rane a look at the HS2 development from the top of a double decker bus right now, and you get the feeling that Euston is being changed, flattened and rebuilt like never before.
Yet all around us are reminders that this process has happened more than once previously. In fact, the scale of upheaval and unsettling sense of cataclysmic environmental change was likely far worse during the full throttle railway mania of the 1830s.
But before even that, the first dramatic carving up of the pastoral fields that once stretched out lazily across these parts came when the New Road was built as a bypass for congested 1750s London.
The travel link brought with it industry and dwellings for the first time, sprouting up between the former Royal hunting ground of Marylebone (now Regent’s) Park to the immediate west, and the ancient Roman settlement on the banks of the River Fleet at Battle Bridge (now King’s Cross) just over to the east.
Next came the canals, carving further economically important routes through the now burgeoning neighbourhood. The canals are notable as much for the effect their construction had on Euston as did their eventual redundancy.
Next time you’re up by London Zoo, regard the basin that the incongruous floating Chinese restaurant sits in. This was once a spur of the waterway that led down the length of the Euston mainline to Cumberland Market, where hay, meat and veg was traded in a square.
Today it sits beneath Regent’s Park Estate, the canal route filled in with Second World War rubble. In turn, the 60s housing blocks are now partly being demolished for HS2, the drive for change seemingly relentless.
Yet it was the frenzied railway boom of the 1830s that had the biggest environmental impact on residents. Just imagine the unchecked noise, pollution and accompanying grinding poverty that exploded around the lengthy construction of Euston Station and the main line north, scything its way on up through Camden.
Stations of this era were impressive when finished, the Euston Arch offering a typically grand gateway to the terminus, but the glamour of Victorian rail travel can’t disguise the lasting impact of its construction on the area, still very much apparent to this day.
The station opened in 1837, with the Euston-to-Birmingham line a year later, shaving journey times between the cities to five and a quarter hours. HS2 really is mere history repeating, but with better stats.
Exponential growth of freight and passenger services into the early 1900s necessitated ongoing construction works to accommodate new lines, sidings and carriage sheds for up to 350 coaches.
Handsome properties along Park Village East were cleared for all this, as John Nash’s high-end estate of Swiss, Tudor and Italianate influences, originally conceived as a bucolic rural village bordering the newly landscaped garden suburb of Regent’s Park, became more of an island amidst the expansion of the city’s grimy industrial backbone.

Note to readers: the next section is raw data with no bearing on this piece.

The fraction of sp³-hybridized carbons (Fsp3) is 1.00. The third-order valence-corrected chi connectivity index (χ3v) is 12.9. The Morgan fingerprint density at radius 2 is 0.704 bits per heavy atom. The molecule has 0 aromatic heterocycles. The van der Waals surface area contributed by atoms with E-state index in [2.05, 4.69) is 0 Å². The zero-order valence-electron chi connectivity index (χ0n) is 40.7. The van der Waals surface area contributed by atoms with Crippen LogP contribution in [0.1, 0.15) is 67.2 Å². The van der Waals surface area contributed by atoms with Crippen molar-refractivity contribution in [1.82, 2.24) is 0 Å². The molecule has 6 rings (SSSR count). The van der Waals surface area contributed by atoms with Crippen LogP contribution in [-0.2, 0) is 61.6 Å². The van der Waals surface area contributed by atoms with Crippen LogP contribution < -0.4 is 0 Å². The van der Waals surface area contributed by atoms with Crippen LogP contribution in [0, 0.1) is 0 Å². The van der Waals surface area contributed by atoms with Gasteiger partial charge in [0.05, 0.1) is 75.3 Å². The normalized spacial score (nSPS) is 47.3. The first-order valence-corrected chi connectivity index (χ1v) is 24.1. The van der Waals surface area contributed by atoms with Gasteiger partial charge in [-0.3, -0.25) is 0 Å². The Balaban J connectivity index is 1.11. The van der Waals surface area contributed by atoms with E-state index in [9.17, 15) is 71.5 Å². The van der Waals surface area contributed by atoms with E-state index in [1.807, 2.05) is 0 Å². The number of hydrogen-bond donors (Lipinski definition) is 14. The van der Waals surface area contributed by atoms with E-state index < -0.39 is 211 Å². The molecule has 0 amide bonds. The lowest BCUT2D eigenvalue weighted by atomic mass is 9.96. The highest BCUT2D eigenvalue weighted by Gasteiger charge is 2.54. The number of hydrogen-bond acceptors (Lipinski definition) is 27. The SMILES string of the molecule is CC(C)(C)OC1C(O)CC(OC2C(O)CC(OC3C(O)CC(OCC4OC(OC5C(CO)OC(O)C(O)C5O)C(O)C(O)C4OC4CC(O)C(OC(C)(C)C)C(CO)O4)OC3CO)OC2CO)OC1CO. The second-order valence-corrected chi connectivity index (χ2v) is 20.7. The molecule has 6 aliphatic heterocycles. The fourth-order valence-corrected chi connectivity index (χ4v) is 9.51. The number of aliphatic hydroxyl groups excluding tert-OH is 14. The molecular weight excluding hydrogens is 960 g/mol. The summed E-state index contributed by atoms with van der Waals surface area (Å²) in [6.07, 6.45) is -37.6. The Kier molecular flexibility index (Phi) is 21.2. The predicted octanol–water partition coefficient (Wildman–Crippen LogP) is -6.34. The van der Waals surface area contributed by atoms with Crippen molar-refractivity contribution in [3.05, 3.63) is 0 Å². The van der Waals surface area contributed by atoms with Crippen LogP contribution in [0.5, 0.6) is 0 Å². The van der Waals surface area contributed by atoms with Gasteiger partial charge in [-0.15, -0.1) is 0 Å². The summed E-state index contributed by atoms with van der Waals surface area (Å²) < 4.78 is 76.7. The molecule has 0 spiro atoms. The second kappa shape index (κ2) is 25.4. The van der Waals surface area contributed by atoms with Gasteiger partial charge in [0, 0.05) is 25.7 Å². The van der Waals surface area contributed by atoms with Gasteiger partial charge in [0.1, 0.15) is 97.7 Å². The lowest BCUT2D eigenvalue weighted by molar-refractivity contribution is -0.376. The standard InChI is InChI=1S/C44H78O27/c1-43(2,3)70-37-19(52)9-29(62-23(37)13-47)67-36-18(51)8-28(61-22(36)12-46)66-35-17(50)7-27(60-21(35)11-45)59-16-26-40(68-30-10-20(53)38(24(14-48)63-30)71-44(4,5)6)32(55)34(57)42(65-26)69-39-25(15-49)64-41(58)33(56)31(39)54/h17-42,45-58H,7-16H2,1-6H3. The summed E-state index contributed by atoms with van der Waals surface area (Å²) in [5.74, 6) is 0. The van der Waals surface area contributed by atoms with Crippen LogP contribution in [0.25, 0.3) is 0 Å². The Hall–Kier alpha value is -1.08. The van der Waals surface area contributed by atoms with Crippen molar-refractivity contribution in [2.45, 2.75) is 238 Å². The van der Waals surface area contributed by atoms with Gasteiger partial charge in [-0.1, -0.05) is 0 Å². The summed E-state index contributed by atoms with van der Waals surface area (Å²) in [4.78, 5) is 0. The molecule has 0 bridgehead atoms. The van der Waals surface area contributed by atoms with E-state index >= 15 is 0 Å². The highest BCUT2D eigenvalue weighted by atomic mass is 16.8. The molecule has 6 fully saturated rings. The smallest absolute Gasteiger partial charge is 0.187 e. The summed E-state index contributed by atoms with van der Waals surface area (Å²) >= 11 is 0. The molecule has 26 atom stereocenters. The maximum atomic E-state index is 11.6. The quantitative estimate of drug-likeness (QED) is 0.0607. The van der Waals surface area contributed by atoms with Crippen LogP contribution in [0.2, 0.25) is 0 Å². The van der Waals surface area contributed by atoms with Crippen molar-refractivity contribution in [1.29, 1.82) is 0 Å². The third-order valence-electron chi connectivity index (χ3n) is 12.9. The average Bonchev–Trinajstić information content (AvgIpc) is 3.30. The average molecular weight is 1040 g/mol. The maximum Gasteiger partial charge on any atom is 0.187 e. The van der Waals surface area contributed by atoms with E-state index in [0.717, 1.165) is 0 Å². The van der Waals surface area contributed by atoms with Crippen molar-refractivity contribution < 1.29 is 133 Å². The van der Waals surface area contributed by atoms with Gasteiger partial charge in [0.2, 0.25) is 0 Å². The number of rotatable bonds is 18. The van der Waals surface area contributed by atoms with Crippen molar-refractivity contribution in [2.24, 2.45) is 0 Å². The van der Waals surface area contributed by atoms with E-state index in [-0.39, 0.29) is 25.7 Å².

Sixty years later still, the grandiose Victorian pretensions of Euston Station were to be the next victim of progress, most of it being swallowed by the post-war drive towards function box buildings.
And today, that 1960 incarnation is what you’ll see being partially pulled apart, as HS2 requires its own physical manifestation for the latest emotions we lend to our transportation systems.
While we continue to be enamoured with the evolution of how people and things get moved about, there is at least a focus protecting, as well as reinventing, transport at its most basic. The Euston Green Link (EGL) celebrates the humble pedestrian, carving a new footway through the big schemes of today, and those of previous centuries, diverting us away from the accompanying excesses of noise and air pollution.
Our feet now offer the best mode of transport along the local section of the old New Road, (aka heavily polluted Euston Road). Beneath it still rumbles the world’s first urban metro, (aka the Metropolitan line), both aging routes that nevertheless define how we experience our modern city.
Meanwhile, the EGL offers something new, without any need for billion-pound budgets or miles of unpopular land clearances. It joins the ever-growling list of Euston’s travel projects unassumingly, but importantly.
It’s not quite a return to the pastures of pre-1750, but a welcome breath of fresh air during the HS2 cacophony, and the kind of initiative Victorian residents would surely have appreciated massively.